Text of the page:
Out & About: Parking pass requirements confusing at Mount Spokane
OUTPAY – Washington’s new Discover Pass is not a substitute for Sno-Park Permits at Mount Spokane parking areas for snowshoeing, snowmobiling and nordic skiing – a rule that caused considerable frustration among visitors over Thanksgiving.
The Sno-Park program is separate from the Discover Pass, and winter sports enthusiasts are better off if it stays that way, said Steve Christensen, Mount Spokane State Park manager.
“The Discover Pass gives you access to all state park parking areas during the summer season, but during winter it’s the Sno-Park Program that pays to plow the snow and groom the trails,” he said.
Winter sports likely would lose control of money for grooming and plowed parking areas if the funding from the two programs were combined, he said. “The Discover Pass is aimed and funding overall operations and state parks,” he said. “Skiers and snowmobilers probably don’t want their share going into a big pot.”
Before going to Mount Spokane this winter, consider which pass or permit you’ll need:
• Sno-Park Permit ($40 annual) is required on vehicles for parking in the three Sno-Park lots used at Mount Spokane by snowmobilers, snowshoers and cross-country skiers.
• Grooming Sticker (additional $40) must be attached to the Sno-Park Permit for parking at the Selkirk Lodge Sno-Park lot where nordic skiers stage to use the groomed trails.
• Discover Pass ($30 annual) allows parking during winter only at the limited pull-out spots along the road that are not supported by the Sno-Park Program, like at the vault toilets near the park entrance.
Daily permit warning: Quirky language in the legislation that created the Discover Pass requires state park visitors who buy daily $20 Sno-Park Permits to also have a daily $10 Discover Pass on their vehicles.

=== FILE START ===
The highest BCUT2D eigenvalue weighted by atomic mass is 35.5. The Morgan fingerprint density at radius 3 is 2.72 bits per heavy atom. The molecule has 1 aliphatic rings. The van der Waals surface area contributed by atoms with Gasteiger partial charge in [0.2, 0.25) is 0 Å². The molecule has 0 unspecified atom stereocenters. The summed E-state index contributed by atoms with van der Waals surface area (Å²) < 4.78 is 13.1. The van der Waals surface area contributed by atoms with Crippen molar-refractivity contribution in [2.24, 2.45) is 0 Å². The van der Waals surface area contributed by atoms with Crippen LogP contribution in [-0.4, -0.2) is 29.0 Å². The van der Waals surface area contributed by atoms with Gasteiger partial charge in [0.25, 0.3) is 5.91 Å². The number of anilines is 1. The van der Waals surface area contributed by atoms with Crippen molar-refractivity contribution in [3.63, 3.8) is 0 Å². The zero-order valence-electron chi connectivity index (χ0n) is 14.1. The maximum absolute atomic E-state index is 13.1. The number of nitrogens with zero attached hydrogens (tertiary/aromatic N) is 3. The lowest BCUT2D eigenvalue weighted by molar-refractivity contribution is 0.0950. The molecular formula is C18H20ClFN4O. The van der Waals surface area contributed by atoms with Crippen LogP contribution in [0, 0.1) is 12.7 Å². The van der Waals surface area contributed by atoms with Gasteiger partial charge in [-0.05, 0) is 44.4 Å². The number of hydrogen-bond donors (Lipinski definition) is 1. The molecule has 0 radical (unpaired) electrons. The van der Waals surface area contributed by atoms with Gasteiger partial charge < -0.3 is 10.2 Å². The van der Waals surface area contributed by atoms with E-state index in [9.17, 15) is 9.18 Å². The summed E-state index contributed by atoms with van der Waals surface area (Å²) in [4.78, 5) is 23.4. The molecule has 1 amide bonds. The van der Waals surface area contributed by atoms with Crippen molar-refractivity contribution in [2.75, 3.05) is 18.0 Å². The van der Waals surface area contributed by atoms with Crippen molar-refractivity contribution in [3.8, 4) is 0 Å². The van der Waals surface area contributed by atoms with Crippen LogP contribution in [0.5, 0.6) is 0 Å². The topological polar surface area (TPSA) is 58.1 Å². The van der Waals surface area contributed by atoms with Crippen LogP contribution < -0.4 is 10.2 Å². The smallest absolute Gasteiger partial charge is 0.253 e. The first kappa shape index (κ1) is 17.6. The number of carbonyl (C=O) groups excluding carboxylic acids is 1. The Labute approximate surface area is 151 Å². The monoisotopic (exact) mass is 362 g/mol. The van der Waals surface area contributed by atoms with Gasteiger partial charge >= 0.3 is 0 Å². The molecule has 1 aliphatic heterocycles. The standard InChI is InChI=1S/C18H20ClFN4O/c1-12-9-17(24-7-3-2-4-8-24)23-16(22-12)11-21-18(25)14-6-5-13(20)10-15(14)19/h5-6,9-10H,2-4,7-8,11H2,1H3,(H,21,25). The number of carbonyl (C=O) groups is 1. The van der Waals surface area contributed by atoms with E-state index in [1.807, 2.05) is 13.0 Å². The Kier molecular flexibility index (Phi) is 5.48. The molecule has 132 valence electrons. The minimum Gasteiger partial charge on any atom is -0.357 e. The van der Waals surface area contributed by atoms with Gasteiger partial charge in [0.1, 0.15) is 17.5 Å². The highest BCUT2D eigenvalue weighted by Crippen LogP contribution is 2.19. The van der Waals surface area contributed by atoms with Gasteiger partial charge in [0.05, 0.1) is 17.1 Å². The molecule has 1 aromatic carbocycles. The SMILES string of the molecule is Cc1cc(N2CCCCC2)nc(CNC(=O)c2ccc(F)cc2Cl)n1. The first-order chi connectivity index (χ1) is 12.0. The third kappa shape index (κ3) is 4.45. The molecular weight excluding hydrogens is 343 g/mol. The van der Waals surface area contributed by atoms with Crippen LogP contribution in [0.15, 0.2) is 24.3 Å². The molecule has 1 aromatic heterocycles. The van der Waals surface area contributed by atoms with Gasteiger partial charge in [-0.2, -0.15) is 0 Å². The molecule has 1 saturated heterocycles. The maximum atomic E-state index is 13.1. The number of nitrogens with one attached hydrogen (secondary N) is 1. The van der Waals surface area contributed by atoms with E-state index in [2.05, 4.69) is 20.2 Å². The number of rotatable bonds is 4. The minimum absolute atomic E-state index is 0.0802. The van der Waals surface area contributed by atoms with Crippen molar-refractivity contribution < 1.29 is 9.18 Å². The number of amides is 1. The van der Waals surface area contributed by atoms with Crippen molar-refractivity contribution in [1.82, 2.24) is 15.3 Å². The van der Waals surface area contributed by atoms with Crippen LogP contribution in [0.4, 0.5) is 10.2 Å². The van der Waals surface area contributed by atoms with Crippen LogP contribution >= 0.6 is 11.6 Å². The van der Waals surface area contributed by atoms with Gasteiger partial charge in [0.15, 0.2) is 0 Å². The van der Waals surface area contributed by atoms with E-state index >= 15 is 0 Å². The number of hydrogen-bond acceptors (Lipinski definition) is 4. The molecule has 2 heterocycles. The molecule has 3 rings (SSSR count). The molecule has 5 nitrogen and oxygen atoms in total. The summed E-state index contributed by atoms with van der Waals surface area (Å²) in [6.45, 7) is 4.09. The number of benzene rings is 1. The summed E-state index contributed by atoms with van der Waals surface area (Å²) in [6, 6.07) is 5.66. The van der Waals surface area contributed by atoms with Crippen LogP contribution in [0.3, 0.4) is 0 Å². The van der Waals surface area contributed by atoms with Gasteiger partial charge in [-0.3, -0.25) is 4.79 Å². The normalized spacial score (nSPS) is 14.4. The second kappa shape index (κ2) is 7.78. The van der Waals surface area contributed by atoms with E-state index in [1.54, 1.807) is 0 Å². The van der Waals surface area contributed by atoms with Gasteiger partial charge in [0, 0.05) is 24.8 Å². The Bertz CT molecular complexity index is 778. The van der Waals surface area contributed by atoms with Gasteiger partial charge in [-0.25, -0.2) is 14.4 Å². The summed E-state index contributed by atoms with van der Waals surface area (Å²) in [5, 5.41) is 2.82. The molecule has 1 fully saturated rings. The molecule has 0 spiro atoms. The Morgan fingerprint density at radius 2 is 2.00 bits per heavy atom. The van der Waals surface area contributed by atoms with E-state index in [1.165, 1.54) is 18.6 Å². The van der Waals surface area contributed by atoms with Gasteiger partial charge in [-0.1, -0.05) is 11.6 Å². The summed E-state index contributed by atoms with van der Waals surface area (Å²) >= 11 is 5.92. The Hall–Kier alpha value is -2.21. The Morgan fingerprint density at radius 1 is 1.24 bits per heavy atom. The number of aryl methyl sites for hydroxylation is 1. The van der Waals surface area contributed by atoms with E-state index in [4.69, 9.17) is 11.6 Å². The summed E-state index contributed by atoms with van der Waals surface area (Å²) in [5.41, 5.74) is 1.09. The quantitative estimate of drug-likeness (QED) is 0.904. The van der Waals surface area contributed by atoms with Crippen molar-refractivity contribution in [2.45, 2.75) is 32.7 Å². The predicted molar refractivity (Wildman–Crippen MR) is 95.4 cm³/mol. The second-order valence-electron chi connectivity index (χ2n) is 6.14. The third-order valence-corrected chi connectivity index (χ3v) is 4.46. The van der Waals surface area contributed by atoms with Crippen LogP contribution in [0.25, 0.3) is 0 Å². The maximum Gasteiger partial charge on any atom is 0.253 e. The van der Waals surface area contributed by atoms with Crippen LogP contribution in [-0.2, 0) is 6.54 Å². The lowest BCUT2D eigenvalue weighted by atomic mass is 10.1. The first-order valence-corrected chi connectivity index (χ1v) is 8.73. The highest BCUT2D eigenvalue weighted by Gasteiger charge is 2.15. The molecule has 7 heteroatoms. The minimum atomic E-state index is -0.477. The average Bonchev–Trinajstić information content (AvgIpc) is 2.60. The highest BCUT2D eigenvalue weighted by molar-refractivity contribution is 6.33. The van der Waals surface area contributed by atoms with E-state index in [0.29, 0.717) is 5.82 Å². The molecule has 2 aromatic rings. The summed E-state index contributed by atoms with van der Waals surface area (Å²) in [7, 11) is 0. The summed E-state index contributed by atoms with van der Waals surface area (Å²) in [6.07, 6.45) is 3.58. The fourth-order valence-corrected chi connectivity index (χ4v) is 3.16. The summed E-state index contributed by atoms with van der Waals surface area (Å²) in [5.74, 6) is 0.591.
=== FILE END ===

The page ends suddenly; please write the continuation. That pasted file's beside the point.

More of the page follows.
Park rangers are not happy with that deal, but that’s the law they must enforce until it’s changed.
• Downhill ski area patrons do not need any of the parking passes when patronizing Mt. Spokane Ski and Snowboard Park when lifts are being operated.
Programs feature research
• Steelhead fisheries in Washington, and update on Olympic Peninsula’s Elwha River Dam removal, by Rob Masoni, Trout Unlimited Western vice president, Tuesday, 7 p.m., at Northern Lights Brewery, 1003 E. Trent Ave.
• Whitetail deer research project in northeastern Washington, by Woody Myers, WDFW wildlife biologist, Tuesday, 7 p.m., Inland Northwest Wildlife Council auditorium, 6116 N. Market St.
Winter Fest features elk, raptors
OUTDO – The annual Turnbull Winter Festival is set for Saturday at the refuge headquarters south of Cheney. Featured attractions include:
• Elk Tour, 9 a.m. Preregister for limited seating in vans that tour otherwise restricted areas of the refuge to see elk. Call 235-4531 or email email@example.com.
• Live raptors, 11 a.m.-noon, presented by West Valley Outdoor Learning Center.
• Chili feed, refreshments, noon-1 p.m.